Every Little Step
A Chorus Line opened on Broadway in 1975, played 6,137 performances at the Shubert Theater (where I saw it about a year into the run) and has been playing continuously somewhere on the planet ever since. To say it was revolutionary is quite an understatement. Musicals up until then relied on cheery songs, lots of scenery and spectacle. A Chorus Line happened on a bare stage with 19 people standing on a line painted on the boards, auditioning for a job. The script was the result of the director, Michael Bennett, getting together a group of Broadway gypsy dancers and having them talk about what their lives were like. He put those stories together and Marvin Hamlisch wrote the songs, Edward Kleban the lyrics.
What a hard life these people have. What incredible dedication. What towering talent. First you have to be one hell of a dancer. Then you have to be able to sing. For these roles you have to be able to act. And it doesn’t hurt if you’re beautiful. And even if you have all that … your chances of getting the job are very small.
So when someone decided to revive the musical in 2006, someone else had the absolutely brilliant idea of filming these people trying out for a show about people trying out for a show. When they had the casting call, three thousand people showed up, in a cold rain! I’m sure there were a few hopeless cases in that line, but I’m just as sure that the huge majority were dancers and singers with enough talent to make you weep. And they had to be whittled down to 19 survivors.
What a terrible task for those who had to choose! The movie shows some of the early, fairly easy decisions, and then some of the heartbreaking ones. How do you tell a supremely talented dancer that somebody else is just a teeny, tiny bit better than she is? I’d hate to have to do it. There are some tears, but by the time you reach this level you’d better have a pretty hard shell, because you’re going to be turned down for 90% of the roles you try out for. Maybe more. Maybe 100%. The selection process here went on for eight months! And you keep doing it because you can’t imagine doing anything else, you love it more than life itself … and then you’re 30, and washed up. If you’re lucky you can make a living as a dance teacher, and if you’re lucky and very, very good, you can maybe have a shot at being a choreographer.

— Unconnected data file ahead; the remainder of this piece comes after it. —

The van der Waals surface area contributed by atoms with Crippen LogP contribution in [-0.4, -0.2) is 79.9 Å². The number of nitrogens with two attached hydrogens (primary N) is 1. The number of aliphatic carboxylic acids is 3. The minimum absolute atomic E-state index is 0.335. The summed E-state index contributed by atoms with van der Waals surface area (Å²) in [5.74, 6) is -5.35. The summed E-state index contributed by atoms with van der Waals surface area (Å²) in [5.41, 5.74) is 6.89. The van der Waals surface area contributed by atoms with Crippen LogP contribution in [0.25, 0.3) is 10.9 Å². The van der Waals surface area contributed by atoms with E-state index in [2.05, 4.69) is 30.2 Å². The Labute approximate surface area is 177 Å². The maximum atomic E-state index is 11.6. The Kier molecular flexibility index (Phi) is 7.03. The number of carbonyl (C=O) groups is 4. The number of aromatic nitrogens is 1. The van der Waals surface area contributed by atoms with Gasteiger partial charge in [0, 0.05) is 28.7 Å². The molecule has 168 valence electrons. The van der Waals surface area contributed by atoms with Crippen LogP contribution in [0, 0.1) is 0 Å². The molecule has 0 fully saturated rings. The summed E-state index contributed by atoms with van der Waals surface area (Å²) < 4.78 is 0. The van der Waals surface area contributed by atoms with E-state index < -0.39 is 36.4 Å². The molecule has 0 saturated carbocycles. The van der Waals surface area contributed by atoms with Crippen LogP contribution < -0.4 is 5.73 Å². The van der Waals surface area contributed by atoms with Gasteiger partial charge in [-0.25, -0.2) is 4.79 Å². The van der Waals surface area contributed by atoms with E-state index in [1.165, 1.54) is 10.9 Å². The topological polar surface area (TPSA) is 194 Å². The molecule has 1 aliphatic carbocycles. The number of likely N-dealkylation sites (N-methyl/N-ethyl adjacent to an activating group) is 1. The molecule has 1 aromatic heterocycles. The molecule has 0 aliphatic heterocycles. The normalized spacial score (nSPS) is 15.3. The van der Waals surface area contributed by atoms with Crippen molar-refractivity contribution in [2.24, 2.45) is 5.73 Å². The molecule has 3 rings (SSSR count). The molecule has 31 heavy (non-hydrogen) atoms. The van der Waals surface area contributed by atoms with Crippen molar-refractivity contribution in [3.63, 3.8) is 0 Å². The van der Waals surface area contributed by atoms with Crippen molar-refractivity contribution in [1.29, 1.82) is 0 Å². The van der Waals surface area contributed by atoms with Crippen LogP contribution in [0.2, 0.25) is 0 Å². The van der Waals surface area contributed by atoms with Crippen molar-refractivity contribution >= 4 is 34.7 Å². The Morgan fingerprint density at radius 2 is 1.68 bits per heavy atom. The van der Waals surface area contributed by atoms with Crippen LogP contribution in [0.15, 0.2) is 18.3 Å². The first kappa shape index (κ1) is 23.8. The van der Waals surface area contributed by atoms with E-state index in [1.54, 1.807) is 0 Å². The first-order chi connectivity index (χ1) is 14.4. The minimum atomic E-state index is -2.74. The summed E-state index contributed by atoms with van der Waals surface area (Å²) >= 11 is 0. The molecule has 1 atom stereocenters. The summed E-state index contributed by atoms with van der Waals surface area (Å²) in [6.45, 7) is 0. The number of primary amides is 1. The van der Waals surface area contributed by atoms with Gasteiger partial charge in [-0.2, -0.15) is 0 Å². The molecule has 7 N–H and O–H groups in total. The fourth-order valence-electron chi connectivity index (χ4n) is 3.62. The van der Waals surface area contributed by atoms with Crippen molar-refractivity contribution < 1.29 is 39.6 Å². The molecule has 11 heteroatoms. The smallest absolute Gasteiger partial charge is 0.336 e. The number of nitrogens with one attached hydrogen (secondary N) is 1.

I know there are athletes whose career arc is similar. Gymnasts, for instance who can be washed up at age seventeen. But all a gymnast has to do is the physical part, the perfect control of her body. She doesn’t have to sing, she doesn’t have to act. How can one person be superlative at all three things? Well, not many people are, but it’s way too many for the available parts.
My hat is off to them in a big way. This movie is really terrific at showing how awful and wonderful it can all be, because, in the end … maybe you’ll be dancing on Broadway! There are several segments when we can hear the original tapes Bennett made, hear these real dancers telling their stories, and we can see that Bennett’s only real work (and it was a lot of work, no question), was to cut it all down to size. Some of the stories were transferred virtually word for word to the final script. There really was a gay boy who was humiliated to find himself in full drag in front of his parents. There really was a Puerto Rican girl whose terrible dance teacher asked his class to pretend they were bobsleds, and who felt nothing. There’s no doubt in my mind that it was this actuality that made the play so intensely real, so moving, to the point that my heart went out to all of them, I wanted all of them to land a part, both in the play and here at the real audition. But that’s not the way the world operates.